The recent recession forced Canadian high-tech companies to prove they could survive. Some, like Nortel Networks Corp., failed. However, Ottawa-based technology-licensing company Wi-LAN Inc. emerged unscathed.
“Our business is largely recession proof,” says Tyler Burns, director of investor relations and communications at Wi-LAN.
“People are always going to need laptops. They’re always going to need phones.”
Wi-LAN president and CEO Jim Skippen agrees.
“If you focus on Wi-LAN’s cash revenues, we’ve had at least 30 per cent growth every year since 2006. So if you look just at our top line, you wouldn’t think Wi-LAN faced any recession at all, because we’ve just seen very significant growth.”
Founded in 1992, Wi-LAN established itself as a high-speed wireless data and Internet communications provider, focusing on inventing and producing low-cost, high-speed wireless technology.
However, the company fell into what Skippen describes as “rough shape” in 2006, entering the year with a net loss of $25.8 million.
“Change was needed at Wi-LAN in order for it to compete in the marketplace,” says Skippen.
A NEW BUSINESS MODEL
Later that year Wi-LAN altered its business model to generate most of its revenue through developing and licensing intellectual property rather than through product manufacturing.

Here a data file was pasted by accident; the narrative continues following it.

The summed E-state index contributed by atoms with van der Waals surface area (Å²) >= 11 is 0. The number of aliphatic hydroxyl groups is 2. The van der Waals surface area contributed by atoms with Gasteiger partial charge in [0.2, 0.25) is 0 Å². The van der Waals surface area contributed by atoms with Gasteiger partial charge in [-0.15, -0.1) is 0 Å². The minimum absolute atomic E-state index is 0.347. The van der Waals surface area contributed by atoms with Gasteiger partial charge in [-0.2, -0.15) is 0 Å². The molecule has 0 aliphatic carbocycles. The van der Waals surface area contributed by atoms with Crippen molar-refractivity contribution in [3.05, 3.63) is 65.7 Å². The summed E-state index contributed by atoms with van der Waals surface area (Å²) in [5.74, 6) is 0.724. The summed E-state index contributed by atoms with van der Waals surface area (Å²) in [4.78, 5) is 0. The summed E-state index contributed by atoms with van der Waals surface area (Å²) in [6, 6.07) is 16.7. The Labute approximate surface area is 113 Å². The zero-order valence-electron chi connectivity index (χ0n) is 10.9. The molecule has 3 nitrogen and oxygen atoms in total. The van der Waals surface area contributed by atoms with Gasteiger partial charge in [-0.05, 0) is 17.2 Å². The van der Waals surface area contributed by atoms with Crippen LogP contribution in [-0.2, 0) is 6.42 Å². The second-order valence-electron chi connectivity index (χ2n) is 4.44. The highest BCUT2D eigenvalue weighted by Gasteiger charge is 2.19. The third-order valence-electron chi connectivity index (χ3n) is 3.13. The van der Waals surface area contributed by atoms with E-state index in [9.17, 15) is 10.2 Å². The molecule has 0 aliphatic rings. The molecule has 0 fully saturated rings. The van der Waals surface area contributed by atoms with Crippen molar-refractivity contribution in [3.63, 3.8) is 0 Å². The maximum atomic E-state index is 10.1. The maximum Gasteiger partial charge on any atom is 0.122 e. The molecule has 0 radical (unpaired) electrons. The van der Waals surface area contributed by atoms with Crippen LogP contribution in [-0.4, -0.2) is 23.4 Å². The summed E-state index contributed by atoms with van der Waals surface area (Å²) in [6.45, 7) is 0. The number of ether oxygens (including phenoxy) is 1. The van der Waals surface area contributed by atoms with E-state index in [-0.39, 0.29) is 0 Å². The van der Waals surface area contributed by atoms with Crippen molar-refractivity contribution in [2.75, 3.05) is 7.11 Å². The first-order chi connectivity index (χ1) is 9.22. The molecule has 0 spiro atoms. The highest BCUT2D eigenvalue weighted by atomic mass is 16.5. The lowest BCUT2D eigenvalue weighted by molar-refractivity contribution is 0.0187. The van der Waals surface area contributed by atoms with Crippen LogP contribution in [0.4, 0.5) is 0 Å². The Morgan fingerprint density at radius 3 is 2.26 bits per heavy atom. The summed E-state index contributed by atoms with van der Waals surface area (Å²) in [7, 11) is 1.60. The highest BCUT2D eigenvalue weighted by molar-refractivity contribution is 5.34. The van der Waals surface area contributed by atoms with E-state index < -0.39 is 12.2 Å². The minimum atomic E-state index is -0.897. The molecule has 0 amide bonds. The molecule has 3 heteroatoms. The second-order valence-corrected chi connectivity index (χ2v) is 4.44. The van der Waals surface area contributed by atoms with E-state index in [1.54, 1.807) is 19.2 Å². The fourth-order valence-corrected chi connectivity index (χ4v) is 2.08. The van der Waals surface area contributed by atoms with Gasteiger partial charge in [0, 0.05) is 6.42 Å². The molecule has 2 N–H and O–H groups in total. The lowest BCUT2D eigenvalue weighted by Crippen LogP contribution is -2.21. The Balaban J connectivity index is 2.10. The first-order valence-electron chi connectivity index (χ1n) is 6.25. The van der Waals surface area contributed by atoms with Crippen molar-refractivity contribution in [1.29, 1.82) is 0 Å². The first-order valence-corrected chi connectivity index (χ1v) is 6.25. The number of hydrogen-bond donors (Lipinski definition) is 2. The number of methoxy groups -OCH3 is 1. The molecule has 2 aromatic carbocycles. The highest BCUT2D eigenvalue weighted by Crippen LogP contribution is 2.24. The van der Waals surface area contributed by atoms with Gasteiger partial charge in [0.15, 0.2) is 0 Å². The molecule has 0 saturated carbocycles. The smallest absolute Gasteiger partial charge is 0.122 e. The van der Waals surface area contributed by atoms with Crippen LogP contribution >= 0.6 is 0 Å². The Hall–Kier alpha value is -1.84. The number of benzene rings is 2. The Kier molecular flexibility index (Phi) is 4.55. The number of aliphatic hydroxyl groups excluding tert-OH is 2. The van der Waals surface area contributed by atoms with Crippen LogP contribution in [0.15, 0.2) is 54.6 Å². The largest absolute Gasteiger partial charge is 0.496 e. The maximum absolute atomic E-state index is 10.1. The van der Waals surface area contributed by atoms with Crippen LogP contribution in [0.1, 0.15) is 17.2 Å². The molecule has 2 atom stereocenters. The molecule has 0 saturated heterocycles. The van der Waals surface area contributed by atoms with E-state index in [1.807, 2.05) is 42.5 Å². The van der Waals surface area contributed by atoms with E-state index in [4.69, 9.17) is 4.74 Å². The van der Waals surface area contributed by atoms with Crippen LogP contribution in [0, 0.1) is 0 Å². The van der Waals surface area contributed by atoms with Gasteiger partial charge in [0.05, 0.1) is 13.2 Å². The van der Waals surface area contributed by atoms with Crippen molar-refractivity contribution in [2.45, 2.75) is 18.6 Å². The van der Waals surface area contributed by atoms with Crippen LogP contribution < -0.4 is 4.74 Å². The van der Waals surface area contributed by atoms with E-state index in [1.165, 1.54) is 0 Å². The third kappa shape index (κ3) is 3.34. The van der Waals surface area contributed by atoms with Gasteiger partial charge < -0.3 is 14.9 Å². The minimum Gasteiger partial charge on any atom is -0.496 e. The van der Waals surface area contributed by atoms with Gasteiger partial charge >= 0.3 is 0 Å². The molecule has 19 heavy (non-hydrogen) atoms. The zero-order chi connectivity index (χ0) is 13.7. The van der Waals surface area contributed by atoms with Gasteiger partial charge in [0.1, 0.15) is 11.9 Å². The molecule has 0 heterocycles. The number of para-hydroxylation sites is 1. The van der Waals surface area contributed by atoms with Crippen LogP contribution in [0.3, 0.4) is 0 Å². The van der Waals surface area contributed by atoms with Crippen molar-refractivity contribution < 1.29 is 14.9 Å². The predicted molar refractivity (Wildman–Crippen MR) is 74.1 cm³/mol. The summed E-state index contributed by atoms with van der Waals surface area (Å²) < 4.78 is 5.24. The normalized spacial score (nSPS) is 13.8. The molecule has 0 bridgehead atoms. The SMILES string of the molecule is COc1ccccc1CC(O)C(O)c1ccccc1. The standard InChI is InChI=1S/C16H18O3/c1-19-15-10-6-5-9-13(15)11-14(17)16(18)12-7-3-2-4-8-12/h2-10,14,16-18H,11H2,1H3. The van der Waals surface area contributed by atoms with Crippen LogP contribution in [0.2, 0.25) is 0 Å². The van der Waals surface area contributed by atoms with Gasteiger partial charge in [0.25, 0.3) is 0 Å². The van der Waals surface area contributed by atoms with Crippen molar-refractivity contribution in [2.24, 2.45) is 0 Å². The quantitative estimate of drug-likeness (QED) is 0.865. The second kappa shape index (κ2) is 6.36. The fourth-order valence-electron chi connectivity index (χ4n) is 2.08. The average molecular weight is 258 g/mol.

This change was a shrewd move for Wi-LAN, explains Jason Donville, president and CEO of Donville Kent Asset Management Inc.
“Wi-LAN has risen from the ashes of a company that was in pretty bad shape, so part of the reason why they’ve been able to do so well is that they’re coming from this adversity.”
The fact that we now have 106 companies sets a precedent that the industry sees our technology’s value.
Donville also explained that Wi-LAN timed the change fortuitously.
“There’s a certain part of the market that’s opened up over the last ten years for these intellectual rights companies, and obviously there’s been a good investor appetite, especially for where they’ve been able to get their finances.”
Although Wi-LAN left manufacturing, it remains involved in many areas of the high-tech sector.
The company has a portfolio of more than 970 patented inventions in wireless network devices, including technologies found in cellular phones, laptops, and televisions.
Skippen says this diversity has benefited his company.
“I think we have a pretty valuable technology portfolio, and I think many companies understand that if they want to operate with freedom in some big wireless or TV markets, they need a license to our patents in order to operate.”
In early September, Wi-LAN signed its one-hundredth licensee of its technologies, which Skippen believes is a testament to what his company has to offer.
“The fact that we now have 106 companies sets a precedent that the industry sees our technology’s value.”
EARNINGS ON THE RISE
This growth has also been lucrative for Wi-LAN.
For nine months ending Sept. 30, Wi-LAN earned $39.5 million – a significant increase from the $28.8 million earned in the same period last year. Skippen says he expects the total revenue for the year to be “in the range of $46 to $48 million.”
Along with the financial results, Wi-LAN announced signing 27 additional licenses to date this year, three consecutive quarters of greater than 20 per cent revenue growth year over year, and the acquisition of 75 issued and pending patents.